“I go on too many dates,
but I can’t make them stay,
at least that’s what people say”.

Taylor addresses the comments without being vengeful or bitter, but merely stating that ‘yes this was said about me, but I don’t care’ and proceeds to shake it off. Highly contrasted to Taylor’s last album, where the theme of revenge was dedicated a whole song. In ‘Better Than Revenge’, there are some questionable ideas surrounding blaming other women for her ‘boyfriend’s’ infidelity.

Moving onto ‘Blank Space’, or more specifically, the video. It continues ideas of Taylor knowing exactly how the media try to manipulate perceptions of her and playing up to the stereotype of herself; which is mature, intelligent and frankly hilarious. And not just perceptions of her, but the sexist viewpoints and caricatures of all women. I don’t see the media attacking Harry Styles for his long line of women, and crazily trying to work out which ex the latest One Direction song is about. Oh right, yeah, that’s cos he’s a guy and deserves more respect for his ‘work’, silly me. Taylor tackles this issue head on in an Australian radio show where she states that “no one says that about Ed Sheeran, no one says that about Bruno Mars” and she brands it as “sexist” as she should.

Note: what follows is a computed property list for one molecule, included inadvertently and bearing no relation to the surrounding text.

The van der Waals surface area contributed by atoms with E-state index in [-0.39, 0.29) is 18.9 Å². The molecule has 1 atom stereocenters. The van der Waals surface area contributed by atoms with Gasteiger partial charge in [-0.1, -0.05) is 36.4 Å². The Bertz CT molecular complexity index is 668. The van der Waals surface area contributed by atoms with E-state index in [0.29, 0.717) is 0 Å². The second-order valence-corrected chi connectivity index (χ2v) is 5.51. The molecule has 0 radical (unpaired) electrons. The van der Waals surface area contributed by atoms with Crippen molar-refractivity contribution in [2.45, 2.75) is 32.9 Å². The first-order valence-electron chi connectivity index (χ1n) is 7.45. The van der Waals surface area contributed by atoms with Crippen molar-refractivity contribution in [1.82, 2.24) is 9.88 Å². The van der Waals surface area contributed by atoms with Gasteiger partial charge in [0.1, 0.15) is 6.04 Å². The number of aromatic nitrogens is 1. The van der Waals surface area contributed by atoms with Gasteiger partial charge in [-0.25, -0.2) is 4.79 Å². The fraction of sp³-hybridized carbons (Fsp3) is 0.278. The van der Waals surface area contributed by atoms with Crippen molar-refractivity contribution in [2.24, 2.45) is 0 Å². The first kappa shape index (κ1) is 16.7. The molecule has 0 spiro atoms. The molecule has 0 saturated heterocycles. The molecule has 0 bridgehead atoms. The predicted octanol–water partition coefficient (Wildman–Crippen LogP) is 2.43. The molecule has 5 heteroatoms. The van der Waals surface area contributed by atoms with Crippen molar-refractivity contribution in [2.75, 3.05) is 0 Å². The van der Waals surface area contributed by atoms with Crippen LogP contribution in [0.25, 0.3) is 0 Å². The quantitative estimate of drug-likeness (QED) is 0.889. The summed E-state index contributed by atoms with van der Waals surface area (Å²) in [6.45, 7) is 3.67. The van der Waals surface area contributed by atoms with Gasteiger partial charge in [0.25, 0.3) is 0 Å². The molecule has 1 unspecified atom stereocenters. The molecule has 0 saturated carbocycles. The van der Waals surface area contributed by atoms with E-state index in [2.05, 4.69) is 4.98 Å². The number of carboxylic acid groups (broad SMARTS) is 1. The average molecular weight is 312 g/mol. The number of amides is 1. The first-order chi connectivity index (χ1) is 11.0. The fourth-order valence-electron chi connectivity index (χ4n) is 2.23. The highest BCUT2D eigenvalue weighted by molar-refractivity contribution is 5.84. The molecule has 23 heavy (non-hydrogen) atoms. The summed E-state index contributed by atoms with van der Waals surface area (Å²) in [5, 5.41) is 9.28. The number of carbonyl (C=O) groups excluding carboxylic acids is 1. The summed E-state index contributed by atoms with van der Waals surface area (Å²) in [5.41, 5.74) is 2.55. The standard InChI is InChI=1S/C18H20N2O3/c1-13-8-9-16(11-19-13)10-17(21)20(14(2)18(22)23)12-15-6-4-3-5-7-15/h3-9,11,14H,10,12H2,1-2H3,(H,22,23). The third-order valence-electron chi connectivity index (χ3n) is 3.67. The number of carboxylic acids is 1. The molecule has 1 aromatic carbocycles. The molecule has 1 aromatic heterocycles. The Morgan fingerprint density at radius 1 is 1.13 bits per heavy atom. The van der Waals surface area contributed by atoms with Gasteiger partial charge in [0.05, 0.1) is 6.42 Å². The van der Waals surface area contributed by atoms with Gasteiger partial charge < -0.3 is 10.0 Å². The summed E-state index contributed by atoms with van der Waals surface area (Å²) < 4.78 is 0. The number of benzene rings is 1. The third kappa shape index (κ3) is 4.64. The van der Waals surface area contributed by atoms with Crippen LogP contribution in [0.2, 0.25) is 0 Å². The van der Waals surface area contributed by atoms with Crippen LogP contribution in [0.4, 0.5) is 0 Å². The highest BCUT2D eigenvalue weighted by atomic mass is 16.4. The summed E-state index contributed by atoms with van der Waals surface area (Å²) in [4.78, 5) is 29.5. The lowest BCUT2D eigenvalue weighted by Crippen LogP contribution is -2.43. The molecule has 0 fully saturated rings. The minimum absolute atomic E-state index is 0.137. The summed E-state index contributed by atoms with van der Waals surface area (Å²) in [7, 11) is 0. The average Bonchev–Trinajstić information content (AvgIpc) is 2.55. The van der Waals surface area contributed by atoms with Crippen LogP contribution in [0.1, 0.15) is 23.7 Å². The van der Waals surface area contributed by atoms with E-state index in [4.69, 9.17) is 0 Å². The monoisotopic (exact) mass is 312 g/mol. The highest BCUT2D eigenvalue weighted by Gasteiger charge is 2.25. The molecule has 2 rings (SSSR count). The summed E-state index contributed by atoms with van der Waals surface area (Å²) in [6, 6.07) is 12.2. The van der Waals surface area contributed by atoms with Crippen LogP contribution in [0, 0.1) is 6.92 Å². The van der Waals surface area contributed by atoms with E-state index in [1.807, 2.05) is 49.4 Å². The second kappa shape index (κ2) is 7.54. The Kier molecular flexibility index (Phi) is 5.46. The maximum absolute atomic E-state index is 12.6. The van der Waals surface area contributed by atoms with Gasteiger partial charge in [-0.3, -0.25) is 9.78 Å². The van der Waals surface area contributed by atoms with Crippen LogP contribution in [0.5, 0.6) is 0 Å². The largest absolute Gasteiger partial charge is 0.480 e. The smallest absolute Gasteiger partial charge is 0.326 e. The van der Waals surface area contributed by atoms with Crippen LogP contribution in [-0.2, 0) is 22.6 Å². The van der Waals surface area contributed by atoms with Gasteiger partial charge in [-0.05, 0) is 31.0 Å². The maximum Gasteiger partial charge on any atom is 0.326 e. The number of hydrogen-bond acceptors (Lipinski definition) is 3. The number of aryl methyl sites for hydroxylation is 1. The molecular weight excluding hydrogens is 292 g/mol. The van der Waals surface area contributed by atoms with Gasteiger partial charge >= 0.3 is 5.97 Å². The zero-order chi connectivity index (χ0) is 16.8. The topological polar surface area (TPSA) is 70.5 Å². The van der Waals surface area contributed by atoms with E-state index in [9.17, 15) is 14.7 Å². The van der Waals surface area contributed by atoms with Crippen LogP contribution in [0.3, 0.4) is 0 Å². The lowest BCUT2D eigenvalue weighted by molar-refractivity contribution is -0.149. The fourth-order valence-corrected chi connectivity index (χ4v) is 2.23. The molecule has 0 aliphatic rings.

blank space crying

In her work and in interviews, Taylor has grown as a person and as a feminist. As I’ve already mentioned, on her previous albums Taylor was borderline hateful towards other women. In ‘You Belong With Me’ Taylor describes a girl as wearing ‘short skirts’ in a derogative way that insinuates Taylor is above that. It is also interestingly worth noting here that in ‘YBWM’, Taylor is technically the ‘other woman’ in the scenario described in the song. However, in ‘Style’ (a track on 1989), she described herself as wearing a ‘tight little skirt’; realisation that what women wear means absolutely nothing, and that sometimes she is that girl. Which is fine, as there’s nothing wrong with any girl.

Ultimately, I’m super excited to see Taylor’s evolution; she’s the idol to many young girls and if she continues down this path, she’ll become an intensely good role model.